Opinion delivered and filed January 22, 2009.
On appeal from the 253rd District Court of Liberty County, Texas.
Before Chief Justice VALDEZ and Justices YAÑEZ and BENAVIDES.
Memorandum Opinion by Justice BENAVIDES.
In this medical malpractice action, appellant, Jon Pickard, individually and as administrator of the estate of Melvin Pickard, and on behalf of all wrongful death beneficiaries, appeals from a take-nothing judgment. Pickard raises two appellate issues: (1) the trial court erred by granting partial summary judgment to appellee, Arthur R. Brown, M.D., in his individual capacity; and (2) the trial court erred by failing to include Brown in jury charge questions one through four. We affirm.
For the sake of clarity, we will refer to the Plaintiff/Appellant Jon Pickard as "Pickard" and to the deceased, Melvin Pickard, as Melvin.
The Notice of Appeal, Appellant's Brief, and Appellee's Brief list as Appellees all Defendants from the court below; however, the issues raised by Pickard involve only Brown. Thus, while the style of the case remains the same, we address the issues only as they relate to Brown.
I. Factual and Procedural Background
On January 11, 2002, Melvin received a check-up at Liberty Medical Surgical Clinic (the "Clinic"), and he became a patient of Rebecca Daley, D.O. Daley diagnosed Melvin with diabetes mellitus, renal failure, and coronary artery disease. On January 14, 2002, Melvin returned to the Clinic for a follow-up visit. Daley determined that Melvin had elongated and enlarged toenails and scaling of his feet. Additionally, Daley diagnosed Melvin with "a trial fibrillation, onychodystrophy, congestive heart failure, and dystrophic changes in the nails occurring as a congenital defect or due to any illness or injury that may cause a malformed nail."
Doctor of Osteopathic Medicine; see http://www.osteopathic.org/index.cfm?PageID=ado_whatis (last visited January 6, 2009).
On March 2, 2002, Melvin was admitted to Liberty-Dayton Hospital due to a urinary tract infection and pneumonia. Steven Ellerbe, M.D., admitted Melvin to the hospital because Daley was on vacation at the time. On March 8, 2002, Melvin was discharged from the hospital and transferred to Golden Charm Nursing Center ("Golden Charm"). Arthur R. Brown, M.D., was the medical director of Golden Charm, a partner with Daley in the Clinic, and a supervisor of Karen Collins, P.A., a physician's assistant.
Collins saw Melvin at least once a month while he was resident at Golden Charm. Collins typically relied on Melvin's nurses to inform her about any wounds he may have had. While at Golden Charm, Melvin had a myriad of chronic problems, including weight loss, skin breakdown, and urinary tract infections.
On November 7, 2002, Melvin's family assumed Melvin's care, removing him from Golden Charm and seeking assistance from a home health agency. On November 13, 2002, Brandon Smith, P.A., another physician's assistant, visited Melvin at home. Smith consulted with Brown, and Brown recommended admitting Melvin to Triumph Hospital for wound care. On December 12, 2002, Melvin was transferred to East Houston Medical Center where, due to extensive development of ulcers on his heels, his right leg was amputated above the knee. Melvin developed pneumonia and passed away on December 26, 2002.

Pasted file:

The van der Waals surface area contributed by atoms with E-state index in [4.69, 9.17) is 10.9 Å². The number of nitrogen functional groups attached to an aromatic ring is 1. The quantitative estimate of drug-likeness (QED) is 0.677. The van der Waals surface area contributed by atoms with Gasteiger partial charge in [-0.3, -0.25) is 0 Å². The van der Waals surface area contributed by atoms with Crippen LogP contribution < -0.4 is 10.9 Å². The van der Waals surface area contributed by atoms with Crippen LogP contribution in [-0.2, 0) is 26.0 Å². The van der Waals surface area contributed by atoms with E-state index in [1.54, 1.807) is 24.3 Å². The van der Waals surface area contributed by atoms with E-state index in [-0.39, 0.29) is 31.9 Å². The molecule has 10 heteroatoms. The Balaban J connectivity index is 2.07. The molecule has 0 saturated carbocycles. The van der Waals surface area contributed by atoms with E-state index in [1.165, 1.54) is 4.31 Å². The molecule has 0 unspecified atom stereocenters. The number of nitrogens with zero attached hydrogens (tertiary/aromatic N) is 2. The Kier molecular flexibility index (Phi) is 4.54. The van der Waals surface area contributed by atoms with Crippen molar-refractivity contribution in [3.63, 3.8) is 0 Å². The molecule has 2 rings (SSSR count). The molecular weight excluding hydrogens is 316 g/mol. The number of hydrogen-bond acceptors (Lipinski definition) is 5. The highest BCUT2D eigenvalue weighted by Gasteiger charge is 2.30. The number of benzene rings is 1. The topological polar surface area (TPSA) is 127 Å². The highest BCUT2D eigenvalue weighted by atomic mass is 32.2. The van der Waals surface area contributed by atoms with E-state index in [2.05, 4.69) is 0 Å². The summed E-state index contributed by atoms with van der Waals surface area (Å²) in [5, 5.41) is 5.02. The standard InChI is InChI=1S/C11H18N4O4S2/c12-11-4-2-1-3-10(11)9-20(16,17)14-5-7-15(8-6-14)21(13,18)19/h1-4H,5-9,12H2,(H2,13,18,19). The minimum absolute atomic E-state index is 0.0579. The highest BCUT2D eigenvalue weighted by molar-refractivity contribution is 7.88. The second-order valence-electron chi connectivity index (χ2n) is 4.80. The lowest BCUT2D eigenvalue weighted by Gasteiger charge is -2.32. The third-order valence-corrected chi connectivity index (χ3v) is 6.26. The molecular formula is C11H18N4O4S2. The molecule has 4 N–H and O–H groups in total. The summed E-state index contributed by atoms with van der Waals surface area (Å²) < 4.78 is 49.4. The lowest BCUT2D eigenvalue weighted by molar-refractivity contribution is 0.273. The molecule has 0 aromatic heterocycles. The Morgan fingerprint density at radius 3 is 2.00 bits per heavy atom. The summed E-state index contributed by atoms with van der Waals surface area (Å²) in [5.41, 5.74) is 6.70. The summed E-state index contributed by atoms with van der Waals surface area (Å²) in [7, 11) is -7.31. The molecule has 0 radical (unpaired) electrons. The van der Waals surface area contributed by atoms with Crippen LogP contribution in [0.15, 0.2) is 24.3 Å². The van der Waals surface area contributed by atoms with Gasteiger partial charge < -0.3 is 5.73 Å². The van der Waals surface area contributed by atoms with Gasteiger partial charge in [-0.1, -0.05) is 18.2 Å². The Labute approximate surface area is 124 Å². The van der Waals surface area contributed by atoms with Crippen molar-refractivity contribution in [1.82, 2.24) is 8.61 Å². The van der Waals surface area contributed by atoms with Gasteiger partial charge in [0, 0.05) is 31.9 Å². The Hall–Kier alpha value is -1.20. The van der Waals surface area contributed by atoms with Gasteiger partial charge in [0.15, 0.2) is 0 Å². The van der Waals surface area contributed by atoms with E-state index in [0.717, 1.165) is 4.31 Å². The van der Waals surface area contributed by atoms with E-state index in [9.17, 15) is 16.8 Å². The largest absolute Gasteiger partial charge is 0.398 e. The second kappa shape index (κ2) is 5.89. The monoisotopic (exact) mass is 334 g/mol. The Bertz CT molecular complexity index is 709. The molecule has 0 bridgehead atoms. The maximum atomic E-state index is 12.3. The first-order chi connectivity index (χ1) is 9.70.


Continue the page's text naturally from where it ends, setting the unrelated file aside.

Pickard, the administrator of Melvin's estate, brought a medical malpractice suit against Brown, Ellerbe, Daley, Collins, the Clinic, and Golden Charm, among others. Brown filed a motion for summary judgment, asserting that he was not a cause of Melvin's death or injuries. The trial court granted partial summary judgment as to Brown, removing him from individual liability in the case, but leaving him exposed to "claims and causes of action for his vicarious liability based upon agency and/or the doctrine of respondeat superior." The case was then tried to a jury.
During the charge conference, the parties stipulated that Brown, Ellerbe and Collins were, at all material times, acting within the course and scope of their agency as agents of the Clinic. Regarding the charge itself, the trial court initially included Brown in questions (1) through (4), the ordinary negligence and apportionment questions. Brown objected on the grounds that, after the partial summary judgment, he could not be liable individually. The trial court agreed and removed Brown from those questions in the court's charge. The jury found no negligence on the part of the named defendants. The trial court rendered judgment on the verdict. This appeal followed.
II. Was Brown's Motion for Summary Judgment Properly Granted?
In his first appellate issue, Pickard argues that the trial court erred in granting partial summary judgment for Brown. Pickard asserts that the motion for summary judgment filed by Brown was a traditional motion for summary judgment and that Brown failed to meet his burden under rule 166a. See Tex. R. Civ. P. 166a(c); IHS Cedars Treatment Ctr. of DeSoto, Texas, Inc. v. Mason, 143 S.W.3d 794, 798 (Tex. 2003); Am. Tobacco Co., Inc. v. Grinnell, 951 S.W.2d 420, 425 (Tex. 1997). Brown counters that his motion was a "hybrid" motion for summary judgment that combined both a traditional and a no-evidence motion for summary judgment and that Pickard failed to meet his burden under rule 166a. See Tex. R. Civ. P. 166a(i); Sw. Elec. Power Co. v. Grant, 73 S.W.3d 211, 215 (Tex. 2002). We agree with Brown.
A. Was Brown's motion for summary judgment traditional or "hybrid"?
In a traditional motion for summary judgment, the movant must demonstrate that there are no genuine issues of material fact and that he is entitled to judgment as a matter of law. Mason, 143 S.W.3d at 798. To do so, the movant either negates one or more of the essential elements of the non-movant's cause of action or conclusively establishes all elements of the movant's defense. Grinnell, 951 S.W.2d at 425. In a no-evidence motion for summary judgment, the movant alleges that there is no evidence to establish an essential element of the non-movant's claim. Grant, 73 S.W.3d at 215.